Just a few days ago, the European Parliament adopted a proposal that would allow tech companies to automatically monitor our messages and calls, citing the protection of children. This development did not receive much attention in the international or domestic media. So, let’s take a closer a look.
Domestic and international public discourse has been feverish for days in the Pegasus case – another recent case that has so far escaped public attention, even though it is a far-reaching development. Soon, we may all be in the crossroads of wiretaps in the wake of a new draft EU regulation.
The new draft law, also known as Chatcontrol, allows tech companies to automatically monitor our online conversations and phone calls on a voluntary basis in order to filter out online sexual offenses against children and messages containing such content.
The answer is that all this has been possible so far.
The relevant legislation, Directive 2002/58 / EC, states that the national legislation of the member states must prohibit, in particular, “the interception, interception or storage of communications and related traffic data by persons other than users without the consent of the user concerned or otherwise captured or monitored”, unless, of course, the user consents to it or national security and crime prevention considerations warrant it.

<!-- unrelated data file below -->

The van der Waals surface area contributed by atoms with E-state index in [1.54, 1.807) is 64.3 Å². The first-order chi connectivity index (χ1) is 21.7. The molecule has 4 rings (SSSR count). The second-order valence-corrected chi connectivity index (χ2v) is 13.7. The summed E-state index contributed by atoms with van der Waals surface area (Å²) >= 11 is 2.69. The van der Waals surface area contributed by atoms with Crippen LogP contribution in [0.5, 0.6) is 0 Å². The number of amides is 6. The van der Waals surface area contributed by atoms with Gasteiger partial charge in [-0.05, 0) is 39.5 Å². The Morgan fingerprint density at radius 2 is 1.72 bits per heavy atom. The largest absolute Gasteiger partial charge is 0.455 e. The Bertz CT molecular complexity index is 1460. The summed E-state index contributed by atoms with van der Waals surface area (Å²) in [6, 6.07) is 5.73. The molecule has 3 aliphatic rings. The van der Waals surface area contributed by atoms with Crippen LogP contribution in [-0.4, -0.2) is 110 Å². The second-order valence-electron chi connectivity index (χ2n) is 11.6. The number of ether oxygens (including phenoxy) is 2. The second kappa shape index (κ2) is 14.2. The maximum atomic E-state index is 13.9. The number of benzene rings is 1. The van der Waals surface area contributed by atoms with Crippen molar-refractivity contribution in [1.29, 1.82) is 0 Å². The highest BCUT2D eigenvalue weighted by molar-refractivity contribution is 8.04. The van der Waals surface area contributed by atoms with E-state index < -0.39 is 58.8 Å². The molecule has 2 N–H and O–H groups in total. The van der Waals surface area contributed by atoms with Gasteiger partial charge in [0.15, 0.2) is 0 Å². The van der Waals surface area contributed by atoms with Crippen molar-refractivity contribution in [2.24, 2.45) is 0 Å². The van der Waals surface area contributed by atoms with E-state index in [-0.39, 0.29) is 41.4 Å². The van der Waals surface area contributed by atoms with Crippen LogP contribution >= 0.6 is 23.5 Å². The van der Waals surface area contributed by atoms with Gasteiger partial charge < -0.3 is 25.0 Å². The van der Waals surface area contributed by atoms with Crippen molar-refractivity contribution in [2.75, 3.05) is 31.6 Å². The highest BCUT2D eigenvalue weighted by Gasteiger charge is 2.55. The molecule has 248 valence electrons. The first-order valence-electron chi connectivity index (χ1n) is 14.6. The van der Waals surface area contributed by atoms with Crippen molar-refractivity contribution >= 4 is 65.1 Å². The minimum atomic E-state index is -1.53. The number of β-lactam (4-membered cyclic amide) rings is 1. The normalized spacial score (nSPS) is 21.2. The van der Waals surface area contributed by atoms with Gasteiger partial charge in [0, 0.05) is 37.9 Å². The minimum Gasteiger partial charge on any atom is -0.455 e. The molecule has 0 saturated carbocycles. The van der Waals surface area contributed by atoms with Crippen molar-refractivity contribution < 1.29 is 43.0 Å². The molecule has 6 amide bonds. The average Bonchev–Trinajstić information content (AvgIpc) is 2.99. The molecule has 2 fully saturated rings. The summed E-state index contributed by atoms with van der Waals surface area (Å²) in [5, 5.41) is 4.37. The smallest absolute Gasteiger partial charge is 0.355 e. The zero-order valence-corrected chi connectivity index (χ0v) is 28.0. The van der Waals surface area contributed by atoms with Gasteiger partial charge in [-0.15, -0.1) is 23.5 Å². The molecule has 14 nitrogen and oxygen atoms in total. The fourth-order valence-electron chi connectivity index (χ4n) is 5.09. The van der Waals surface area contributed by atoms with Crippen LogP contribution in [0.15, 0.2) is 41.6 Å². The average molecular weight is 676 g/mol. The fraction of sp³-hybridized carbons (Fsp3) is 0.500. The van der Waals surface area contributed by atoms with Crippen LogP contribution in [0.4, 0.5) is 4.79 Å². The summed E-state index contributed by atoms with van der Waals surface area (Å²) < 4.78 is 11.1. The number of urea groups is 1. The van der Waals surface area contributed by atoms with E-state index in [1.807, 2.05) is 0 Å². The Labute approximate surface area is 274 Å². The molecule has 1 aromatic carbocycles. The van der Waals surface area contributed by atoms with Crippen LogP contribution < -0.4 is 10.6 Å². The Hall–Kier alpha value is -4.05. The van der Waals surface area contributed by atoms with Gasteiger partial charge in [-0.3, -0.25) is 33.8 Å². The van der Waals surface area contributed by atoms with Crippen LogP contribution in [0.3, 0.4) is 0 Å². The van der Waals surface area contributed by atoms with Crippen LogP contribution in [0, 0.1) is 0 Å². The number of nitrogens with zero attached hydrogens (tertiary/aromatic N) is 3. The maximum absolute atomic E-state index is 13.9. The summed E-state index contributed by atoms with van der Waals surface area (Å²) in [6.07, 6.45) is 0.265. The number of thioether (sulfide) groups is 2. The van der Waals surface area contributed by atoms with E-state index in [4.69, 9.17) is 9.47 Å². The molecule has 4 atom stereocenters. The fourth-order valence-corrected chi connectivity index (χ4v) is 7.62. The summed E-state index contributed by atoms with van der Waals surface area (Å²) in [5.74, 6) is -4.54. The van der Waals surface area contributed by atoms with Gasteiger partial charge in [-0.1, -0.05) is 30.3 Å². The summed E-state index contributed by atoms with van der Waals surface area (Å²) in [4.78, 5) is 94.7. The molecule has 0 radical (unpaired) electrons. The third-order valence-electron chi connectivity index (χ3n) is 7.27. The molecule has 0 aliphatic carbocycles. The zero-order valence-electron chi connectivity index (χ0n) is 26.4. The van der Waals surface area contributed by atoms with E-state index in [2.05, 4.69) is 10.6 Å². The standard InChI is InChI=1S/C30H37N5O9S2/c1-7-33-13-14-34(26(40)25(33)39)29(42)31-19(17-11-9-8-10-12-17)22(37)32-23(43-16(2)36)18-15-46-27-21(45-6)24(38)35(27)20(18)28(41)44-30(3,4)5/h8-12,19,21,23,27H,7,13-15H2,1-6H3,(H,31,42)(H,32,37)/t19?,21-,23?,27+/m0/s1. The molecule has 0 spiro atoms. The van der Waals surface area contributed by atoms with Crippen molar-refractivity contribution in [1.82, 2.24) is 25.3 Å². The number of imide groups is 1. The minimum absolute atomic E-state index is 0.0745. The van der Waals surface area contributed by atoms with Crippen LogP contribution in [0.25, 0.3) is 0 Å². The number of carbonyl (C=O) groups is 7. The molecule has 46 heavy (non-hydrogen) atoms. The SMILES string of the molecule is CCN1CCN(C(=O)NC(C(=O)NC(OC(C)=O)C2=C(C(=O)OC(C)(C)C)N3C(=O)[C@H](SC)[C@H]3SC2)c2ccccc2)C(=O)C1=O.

So the 2002 directive is also suitable for preventing online crimes against children. Then what’s the problem?
The “problem” is that Directive 2002/58 / EC sets out a directive, i.e. a mandatory target leaving the member states to decide how to achieve it.
However, the European Commission considers this directive as one that does not fully meet their objectives, and technological developments and the European Union’s digital single market strategy make it necessary to legislate at EU level on this issue.
The Commission and Parliament often refer to such objectives when seeking to transfer the powers previously conferred on nation states to the Union, so there is a good chance that we will be faced with a discrete extension of Brussels powers in this case as well.
Not everyone is enthusiastic about it. The European Council, for example, has refused to deal with this matter for more than four years. The independent experts invited by the panel are also cautious about automated surveillance: they believe that the data from which artificial intelligence can work should be very carefully selected and care should be taken not to interfere more than necessary with users’ privacy.
The draft was supported by a large majority in the European Parliament’s plenary: 537 voted in favor, with 133 against and 20 abstentions.
All of this does not mean that tech companies can now search their messages as they please. The Chatcontrol Regulation would be adopted under the ordinary legislative procedure, which means that both the European Parliament and the Council of the European Union must nod to the draft.
The ball is currently in the Council’s court: the member states’ relevant ministers have not yet said yes to the draft regulation, and it will take months before a decision is reached.
Title image: The building of the European Parliament.